A slightly larger transmitter than most

28 Jul

An interesting (especially to an electrical engineer like myself) article from September 1960 Popular Science, about building the giant transmitter for signalling to submerged submarines. This 2,000,000 Watt VLF transmitter, costing about $100,000,000, operated at wavelengths of 6 – 20 miles (9kHz – 31kHz) and allowed communicating with submarines down to about 30 feet (10m). This small installation was later replaced with the even bigger installations working in ELF regions (3-300 Hz).

Navy build world’s most powerful transmitter

All the electricity that flows into the top hat has to get back through the ground. Dirt is a poor conductor, and Maine dirt is worse than most. “We’d copper-plate the whole peninsula if we could afford it,” remarked a Navy engineer. What they did comes pretty close. They laid 2,000 miles of No. 6 bare copper wire into a screen (every crossing individually brazed) that is buried about a foot below ground. It covers the peninsula and runs down into the ocean on all three sides – seawater is a good conductor.

The monstrous antenna system gets its broadcasting signals off coaxial cables as big as sewer pipes, laid in six-foot underground tunnels. They run to the transmitter house, a concrete pillbox midway between the two antenna arrays.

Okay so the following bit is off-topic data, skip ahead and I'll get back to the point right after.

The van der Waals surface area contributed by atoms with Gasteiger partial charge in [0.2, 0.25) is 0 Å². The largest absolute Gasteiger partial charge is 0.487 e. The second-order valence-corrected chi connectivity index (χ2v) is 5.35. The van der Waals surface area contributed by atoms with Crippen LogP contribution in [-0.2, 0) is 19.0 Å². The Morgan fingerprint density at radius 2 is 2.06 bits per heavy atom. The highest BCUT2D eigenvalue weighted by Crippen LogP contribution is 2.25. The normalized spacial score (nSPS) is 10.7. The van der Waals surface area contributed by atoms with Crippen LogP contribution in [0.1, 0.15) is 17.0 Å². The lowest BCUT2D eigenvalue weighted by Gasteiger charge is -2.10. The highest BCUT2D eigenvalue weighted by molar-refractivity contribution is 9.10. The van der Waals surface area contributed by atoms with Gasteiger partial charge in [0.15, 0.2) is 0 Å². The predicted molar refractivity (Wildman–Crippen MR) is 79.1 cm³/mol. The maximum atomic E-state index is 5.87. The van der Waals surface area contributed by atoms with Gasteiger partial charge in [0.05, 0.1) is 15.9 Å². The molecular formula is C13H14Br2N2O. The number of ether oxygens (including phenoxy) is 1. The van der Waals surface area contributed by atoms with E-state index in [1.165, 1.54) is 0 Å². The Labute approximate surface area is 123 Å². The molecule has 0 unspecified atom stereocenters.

It resembles a big-city radio station – until you compare sizes. There are four final amplifiers, 500,000 watts each. The vacuum tubes are two feet high. They’re installed in duplicate, with the spares always hot and ready to operate. Coils are wound of copper pipe that a plumber could use. And the transformer … The one in your TV set fits in your hand. This one looks like a water tank for the roof of an office building.

  • Star-shaped top hat for each antenna covers area big enough for 11 Pentagons.

  • Buried copper net – electrical ground for antennas – underlies most of peninsula, trails off into sea.

  • Counterweights, riding track, keep antenna cables aloft, compensate for sway in wind.

  • Gigantic counterweight – 220 tons – is filled with special dense cement. When the antennas is up, it hangs from double sheave, the cables running to the antenna above and winch below.

  • Mad-scientist rigs in copper-lined room transfer powerful signal from transmitter (on other side of right-hand wall) to antenna lead. No one can be here when station is on air.

There’s some extra information in Wikipedia (as always) here.

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